This section features resources that executive branch agencies can use to build transparent and efficient ethics programs that are compliant with the ethics rules and regulations.
Each year, executive branch agencies submit to OGE responses to an Annual Questionnaire (Questionnaire). The Questionnaire asks for information about ethics officials and the administration
of agency ethics programs as well as core elements of the ethics program that assist in the identification and resolution of potential conflicts of interest. The compiled data provides valuable insights about the executive branch ethics program.
Post-election readiness presents important challenges for ethics officials. Regardless of the outcome of the Presidential election, we can anticipate a surge of activity to fill Presidentially appointed positions. The effective vetting of financial disclosures, drafting of ethics agreements, and follow-up are essential. OGE recently completed in-depth assessments of selected agencies in order to provide insight about specific programs and to identify and disseminate pertinent information to other agencies. OGE completed targeted assessments of post-election readiness at the Departments of Justice, Treasury, and State, which collectively account for nearly 40 percent of all Senate-confirmed Executive Branch positions. The reports reflect the essential elements of a successful ethics program, namely succession planning, specific and continuous training, and a program structure ensuring accountability. Agencies may find review of these reports helpful as they look for ways to evaluate and improve their own ethics programs.
U.S. Department of Justice (PDF)U.S. Department of State (PDF)U.S. Department of the Treasury (PDF)
The report is a continuation of a benchmarking project launched in 2010: "A Vision for Ethics Program Management: Benchmarking Success." This report provides information on the extent to which regulatory agencies have incorporated factors critical to the success of ethics program management. These success factors are leadership, awareness, resources and oversight. The report describes the concrete actions the regulatory agencies have taken to incorporate the critical success factors and highlights specific actions that all agencies may wish to consider incorporating into their ethics programs. The report also provides comparative data based on information the regulatory agencies provided in the "2010 Agency Ethics Program Questionnaire." This comparative data can be used to assist agencies in determining how best to allocate ethics program resources.
The report "A Vision for Ethics Program Management: Benchmarking Success" provides information on the extent to which cabinet-level agencies have incorporated factors critical to the success of ethics program management. These success factors are leadership, awareness, resources and oversight. The report describes the concrete actions the cabinet-level agencies have taken to incorporate the critical success factors and highlights specific actions that all agencies may wish to consider incorporating into their ethics programs. The report also provides comparative data based on information the cabinet-level agencies provided in the "2009 Agency Ethics Program Questionnaire." This comparative data can be used to assist agencies determine how best to allocate ethics program resources.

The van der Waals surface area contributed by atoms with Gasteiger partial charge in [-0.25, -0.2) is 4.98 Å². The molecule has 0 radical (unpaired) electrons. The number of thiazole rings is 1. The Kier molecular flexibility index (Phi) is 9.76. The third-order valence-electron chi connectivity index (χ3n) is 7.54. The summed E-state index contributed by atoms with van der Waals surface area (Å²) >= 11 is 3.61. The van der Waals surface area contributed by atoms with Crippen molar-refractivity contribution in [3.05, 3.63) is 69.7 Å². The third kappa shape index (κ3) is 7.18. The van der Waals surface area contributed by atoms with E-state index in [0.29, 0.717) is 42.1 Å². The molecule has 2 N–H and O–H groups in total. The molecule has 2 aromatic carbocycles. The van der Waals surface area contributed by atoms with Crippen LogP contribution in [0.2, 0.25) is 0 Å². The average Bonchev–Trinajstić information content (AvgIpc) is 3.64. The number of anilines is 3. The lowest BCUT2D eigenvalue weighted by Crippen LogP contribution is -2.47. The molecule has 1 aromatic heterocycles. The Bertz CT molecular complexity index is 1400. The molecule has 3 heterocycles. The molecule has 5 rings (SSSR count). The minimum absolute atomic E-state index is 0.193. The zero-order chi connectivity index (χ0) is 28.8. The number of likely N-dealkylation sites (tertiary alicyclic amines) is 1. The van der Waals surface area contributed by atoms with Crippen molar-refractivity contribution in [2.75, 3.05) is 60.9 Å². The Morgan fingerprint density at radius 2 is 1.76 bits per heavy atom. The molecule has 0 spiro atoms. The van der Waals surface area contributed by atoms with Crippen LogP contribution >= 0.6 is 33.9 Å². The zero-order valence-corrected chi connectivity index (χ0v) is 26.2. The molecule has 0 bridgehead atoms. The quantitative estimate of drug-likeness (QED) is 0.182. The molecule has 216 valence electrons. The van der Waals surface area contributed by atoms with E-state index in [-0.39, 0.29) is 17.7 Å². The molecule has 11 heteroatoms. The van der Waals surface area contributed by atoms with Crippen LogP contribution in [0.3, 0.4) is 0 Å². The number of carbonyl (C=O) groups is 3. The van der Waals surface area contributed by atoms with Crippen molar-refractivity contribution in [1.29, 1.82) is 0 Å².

The U.S. Office of Government Ethics (OGE) has conducted a focused assessment of select agencies’ processes and procedures for collecting, reviewing, and certifying financial disclosure reports, including reports filed by nominees for Presidentially-appointed, Senate-confirmed (PAS) positions.
This report is the result of a six month effort of a working group comprised of staff from the U.S. Office of Government Ethics and numerous ethics officials. The working group was initiated in response to hurricanes Katrina and Rita at ethics officials request that the community come together to develop common solutions to shared problems and experiences. The effort culminated in a conference that was held March 21 and 22, 2006. In addition to the conference report, many speakers prepared Powerpoint presentations which are listed on the report. (Note: This file contains links to documents on web sites outside of the U.S. Office of Government Ethics. These documents were not created and are not maintained by the U.S. Office of Government Ethics and the U.S. Office of Government Ethics takes no responsibility for the accuracy, propriety or legality of these documents.)
OGE worked with several agencies to identify concrete actions that agency leaders may institute to promote an ethical culture and to support an agency’s ethics program.